56, May - Paul Departed Ephesus to Macedonia. 1 Cor. 16:8 - "But I shall remain in Ephesus until Pentecost." Acts 20:1 - "And after the uproar had ceased, Paul sent for the disciples and when he had exhorted them and taken his leave of them, he departed to go to Macedonia."

The "uproar" was caused by the silversmiths selling idols of Artemis (Diana) who were losing business, supposedly because of the Christians. Paul appears to have left hurriedly and may not have left on his original schedule to depart after Pentecost, which fell on May 9 in 56. Without other information we will assume that it was close to Pentecost and that spring had arrived, since a ship was sailing for Macedonia.

56/57, Winter - Winter in Corinth. 1 Cor. 16:5-6 - "But I shall come to you (the Corinthians) after I go through Macedonia, for I am going through Macedonia; and perhaps I shall stay with you, or even spend the winter."

After Paul was in Macedonia, "he came to Greece. And there he spent three months." (Acts 20:2-3) The time in Greece probably was during the winter and would have included some time in Corinth. That he made a second visit to Corinth is confirmed when Paul speaks of coming to them a third time (2 Cor. 13:1). After a plot by the Jews, he left again for Macedonia and prepared to leave for Jerusalem.

57, April 14 - Departure from Philippi. Acts 20:6 - "We sailed from Philippi after the days of Unleavened Bread, and came to them at Troas within five days; and there we stayed seven days."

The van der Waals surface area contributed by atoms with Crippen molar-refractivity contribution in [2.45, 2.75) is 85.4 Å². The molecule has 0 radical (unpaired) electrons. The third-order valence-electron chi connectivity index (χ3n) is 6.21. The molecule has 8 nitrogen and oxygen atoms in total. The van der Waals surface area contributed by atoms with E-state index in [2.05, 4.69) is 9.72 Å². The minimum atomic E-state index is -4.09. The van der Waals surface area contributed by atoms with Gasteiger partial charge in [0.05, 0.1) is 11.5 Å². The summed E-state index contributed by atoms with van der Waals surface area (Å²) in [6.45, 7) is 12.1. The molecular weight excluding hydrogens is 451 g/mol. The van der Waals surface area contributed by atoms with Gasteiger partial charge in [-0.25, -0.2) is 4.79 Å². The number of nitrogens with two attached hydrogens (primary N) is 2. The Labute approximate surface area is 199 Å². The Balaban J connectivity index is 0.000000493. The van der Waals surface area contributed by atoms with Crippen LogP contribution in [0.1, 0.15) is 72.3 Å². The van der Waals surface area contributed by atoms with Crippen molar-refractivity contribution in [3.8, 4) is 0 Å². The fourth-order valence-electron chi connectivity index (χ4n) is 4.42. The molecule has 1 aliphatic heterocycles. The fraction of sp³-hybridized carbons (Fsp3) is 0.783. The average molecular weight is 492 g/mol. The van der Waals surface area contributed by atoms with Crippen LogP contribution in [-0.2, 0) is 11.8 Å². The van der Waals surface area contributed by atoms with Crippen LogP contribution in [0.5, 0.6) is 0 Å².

Nisan 1 fell on March 25 in 57. Thus the end of the Feast of Unleavened Bread was at sunset on Thursday, April 14. If Paul departed later that evening or the following day, then after five days of sailing into the wind they would have arrived at Troas on Monday, April 18. The first day of the seven-day stay was Tuesday, April 19. The seventh day and the departure from Troas was Monday, April 25. This day is confirmed as a Monday because the prior day was Sunday, "the first day of the week, when we were gathered together to break bread, Paul began talking to them, intending to depart the next day." (Acts 20:7) During the surrounding years this chronological lineup of days is not possible. If Paul departed Philippi immediately after the Feast and left Troas the following Monday as he intended, then this event most likely occurred in 57 CE.5

The year 57 cannot be conclusive for several reasons.6 The ship may not have left for several days after the Feast, and did he depart from Troas as he originally intended? But, why would Luke include Paul's intentions unless they were kept? The year 57 is the best choice.

57, April/May - Trip to Caesarea. Acts 20:16 - "Paul had decided to sail past Ephesus in order that he might not have to spend time in Asia; for he was hurrying to be in Jerusalem, if possible, on the day of Pentecost."

The voyage from Troas to Caesarea was attempted at the best speed possible. By adding the days given and estimating those not specified, Paul could easily have been in Caesarea a week before Pentecost. After Paul arrived in Caesarea and was reunited with the brethren, he could not be persuaded or delayed from continuing on to Jerusalem. If Pentecost were past, he may have been willing to delay a while.